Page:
Germany extends lockdown until January 31 and tightens restrictions

Germany extends lockdown until January 31 and tightens restrictions

Germany extends lockdown until January 31 and tightens restrictions

After several hours of negotiations, Chancellor Angela Merkel and the heads of the 16 federal states have agreed to extend Germany’s coronavirus lockdown until at least January 31. Some tighter restrictions will also be introduced. 

Germany to stay in lockdown until at least January 31

With coronavirus infection rates and daily death tolls remaining high across the country, Germany has opted to not only extend its coronavirus lockdown, but also make it stricter. 

Initially scheduled to begin at 11 am, the video conference between Angela Merkel and the state premiers was delayed twice - first to 1 pm, and then again to 2 pm - as ministers debated various individual points before coming together to agree upon a uniform course of action to curb the spread of coronavirus in Germany

"We must be especially careful now. We are in a new and extraordinary situation," said Angela Merkel at a press conference announcing the new rules. She emphasised that the appearance of new, more infectious strains of the virus had made the situation even more precarious.

Tight restrictions keeping non-essential shops, schools and restaurants closed have been in place across the country since December 16, 2020. They were initially due to expire on January 10, but the continuing high incidence of new coronavirus cases and deaths has prompted calls for restrictions to be extended. Here’s what’s been agreed upon:

Lockdown extended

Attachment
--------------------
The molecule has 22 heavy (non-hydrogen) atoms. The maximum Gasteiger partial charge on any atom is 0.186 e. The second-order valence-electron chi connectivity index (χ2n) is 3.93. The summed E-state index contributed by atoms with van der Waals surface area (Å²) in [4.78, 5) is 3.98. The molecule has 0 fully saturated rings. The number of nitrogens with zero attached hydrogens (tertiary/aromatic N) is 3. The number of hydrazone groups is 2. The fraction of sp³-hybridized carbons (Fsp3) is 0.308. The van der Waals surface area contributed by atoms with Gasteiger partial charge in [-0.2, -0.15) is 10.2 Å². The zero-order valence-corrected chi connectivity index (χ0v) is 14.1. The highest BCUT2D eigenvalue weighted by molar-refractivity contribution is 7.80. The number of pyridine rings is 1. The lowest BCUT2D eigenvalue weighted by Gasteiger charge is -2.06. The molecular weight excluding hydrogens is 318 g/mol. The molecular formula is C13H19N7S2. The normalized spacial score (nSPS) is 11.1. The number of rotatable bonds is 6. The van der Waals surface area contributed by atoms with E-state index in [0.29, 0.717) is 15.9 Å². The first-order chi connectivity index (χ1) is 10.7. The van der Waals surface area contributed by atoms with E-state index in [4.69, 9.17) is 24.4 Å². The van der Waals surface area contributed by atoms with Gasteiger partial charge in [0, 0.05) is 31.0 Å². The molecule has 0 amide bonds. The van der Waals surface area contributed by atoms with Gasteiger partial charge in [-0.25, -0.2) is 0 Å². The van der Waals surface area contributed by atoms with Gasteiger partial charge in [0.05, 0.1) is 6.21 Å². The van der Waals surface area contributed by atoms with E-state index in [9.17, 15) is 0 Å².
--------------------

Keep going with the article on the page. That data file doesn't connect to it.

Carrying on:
As was broadly expected, Germany’s tougher lockdown restrictions have been extended until at least January 31. This means that non-essential shops, restaurants, cafes, bars, hairdressers, beauty salons and other cultural and leisure facilities will be forced to remain closed. Employers are once again appealed to allow their employees to continue to work from home. Alcohol cannot be consumed in public.

Tighter contact restrictions

In an effort to get infection numbers back under control, the ministers also agreed to impose new, tighter contact restrictions nationwide. The new measures are similar to those that were imposed during the lockdown in the spring

In essence, this means that people are encouraged to reduce contact with people outside their household to an absolute minimum. Private meetings will only be permitted with members of your household, or with one other person from a different household.

Restrictions on movement

At the insistence of Merkel, the states also agreed to introducing tough movement restrictions in coronavirus hotspots - defined as areas where there has been a seven-day incidence of more than 200 new infections per 100.000 inhabitants. There are currently 67 districts nationwide where this value has been exceeded, according to the Robert Koch Institute. 

Following the example of Saxony, where similar restrictions are already in place, inhabitants of hotspots are not permitted to travel more than 15 kilometres from their place of residence, unless they have a valid reason such as going to work, to the doctor, or providing essential care. Day trips are explicitly not considered a valid reason. 

Schools to remain closed